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Int J Cancer. 2004 Apr 10;109(3):402-11.

CD1d is expressed on B-chronic lymphocytic leukemia cells and mediates alpha-galactosylceramide presentation to natural killer T lymphocytes.

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Human Anatomy Section, Department of Experimental Medicine, University of Genoa, Genova, Italy.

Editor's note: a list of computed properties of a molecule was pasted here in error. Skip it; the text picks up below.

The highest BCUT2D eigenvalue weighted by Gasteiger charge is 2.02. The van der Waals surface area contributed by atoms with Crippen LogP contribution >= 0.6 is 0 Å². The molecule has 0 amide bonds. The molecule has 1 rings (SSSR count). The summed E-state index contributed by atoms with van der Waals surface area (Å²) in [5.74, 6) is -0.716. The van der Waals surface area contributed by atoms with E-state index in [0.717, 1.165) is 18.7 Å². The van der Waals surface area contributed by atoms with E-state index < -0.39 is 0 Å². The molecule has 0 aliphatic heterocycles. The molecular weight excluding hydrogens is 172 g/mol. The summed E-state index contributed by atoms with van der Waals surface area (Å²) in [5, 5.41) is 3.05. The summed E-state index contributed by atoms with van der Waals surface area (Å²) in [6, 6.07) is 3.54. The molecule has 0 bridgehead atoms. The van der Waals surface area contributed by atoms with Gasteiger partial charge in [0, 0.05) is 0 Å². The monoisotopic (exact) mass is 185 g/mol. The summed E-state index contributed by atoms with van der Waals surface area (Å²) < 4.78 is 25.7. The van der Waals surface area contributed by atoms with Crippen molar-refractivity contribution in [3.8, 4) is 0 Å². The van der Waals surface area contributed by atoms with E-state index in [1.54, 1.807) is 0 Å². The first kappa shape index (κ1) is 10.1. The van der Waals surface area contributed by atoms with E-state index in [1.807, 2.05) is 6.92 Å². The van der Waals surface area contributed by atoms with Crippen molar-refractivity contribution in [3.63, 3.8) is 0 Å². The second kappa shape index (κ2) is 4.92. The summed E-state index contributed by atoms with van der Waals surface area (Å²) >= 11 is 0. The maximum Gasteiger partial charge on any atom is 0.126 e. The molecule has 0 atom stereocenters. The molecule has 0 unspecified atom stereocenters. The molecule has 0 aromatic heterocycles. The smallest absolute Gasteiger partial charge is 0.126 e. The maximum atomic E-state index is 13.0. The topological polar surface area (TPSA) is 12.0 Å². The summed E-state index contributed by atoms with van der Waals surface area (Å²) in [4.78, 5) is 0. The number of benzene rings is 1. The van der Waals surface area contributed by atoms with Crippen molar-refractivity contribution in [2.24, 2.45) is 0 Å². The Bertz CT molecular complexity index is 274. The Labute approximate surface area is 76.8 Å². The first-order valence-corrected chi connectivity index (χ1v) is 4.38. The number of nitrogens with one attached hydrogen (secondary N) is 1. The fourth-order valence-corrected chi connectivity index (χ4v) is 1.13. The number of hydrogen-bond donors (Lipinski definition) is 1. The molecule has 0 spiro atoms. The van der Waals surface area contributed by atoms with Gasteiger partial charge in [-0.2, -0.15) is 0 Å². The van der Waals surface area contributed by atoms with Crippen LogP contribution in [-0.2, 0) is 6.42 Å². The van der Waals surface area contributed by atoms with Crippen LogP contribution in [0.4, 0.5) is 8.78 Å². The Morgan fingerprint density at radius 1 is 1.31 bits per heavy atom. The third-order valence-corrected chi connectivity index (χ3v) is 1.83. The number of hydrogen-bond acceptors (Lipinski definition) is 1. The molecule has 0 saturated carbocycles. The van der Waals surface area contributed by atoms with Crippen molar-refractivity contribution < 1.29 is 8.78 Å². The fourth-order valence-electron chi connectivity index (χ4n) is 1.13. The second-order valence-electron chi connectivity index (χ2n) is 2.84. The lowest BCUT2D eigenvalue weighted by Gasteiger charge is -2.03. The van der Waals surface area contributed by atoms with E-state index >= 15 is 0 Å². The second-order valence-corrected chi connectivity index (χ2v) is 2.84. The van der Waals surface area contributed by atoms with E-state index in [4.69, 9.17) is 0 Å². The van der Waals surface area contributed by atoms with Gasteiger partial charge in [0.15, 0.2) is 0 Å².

Generation of immune responses against B cell chronic lymphocytic leukemia (B-CLL) has been the aim of several studies that have demonstrated a poor antigen presenting ability of B-CLL cells and an inconsistent emergence of T cells capable of killing efficiently the leukemic cells. CD1d is a restriction element structurally related to the major histocompatibility complex (MHC) and capable of presenting lipid antigens to CD1d-restricted T cells (also defined as natural killer-T [NKT] cells). The synthetic lipid alpha-galactosylceramide (alpha-GalCer) has been characterized as a potent stimulator of CD1d-restricted T cells. We have investigated the expression of CD1d on B-CLL cells. CD1d was detected by flow cytometric analyses on leukemic cells of all B-CLL cases studied (n = 38) and was expressed at higher density on cells carrying unmutated immunoglobulin variable region (IgV) genes. In addition, CD1d on B-CLL cells mediated the presentation of alpha-GalCer to CD1d-restricted T cells, which in turn induced B-CLL cell death. At variance with another study (Metelitsa et al., Leukemia 2003;17:1068-77), no correlation between expression levels of CD1d and susceptibility to NKT cell lysis was observed. Proliferation and production of interferon-gamma (IFN-gamma) and tumor necrosis factor-alpha (TNF-alpha) by CD1d-restricted T cells, in the presence of B-CLL cells loaded with alpha-GalCer, were also observed. Our study demonstrates that B-CLL cells express a monomorphic restriction element that is functionally capable of antigen presentation and can be useful to design novel B-CLL immunotherapies.

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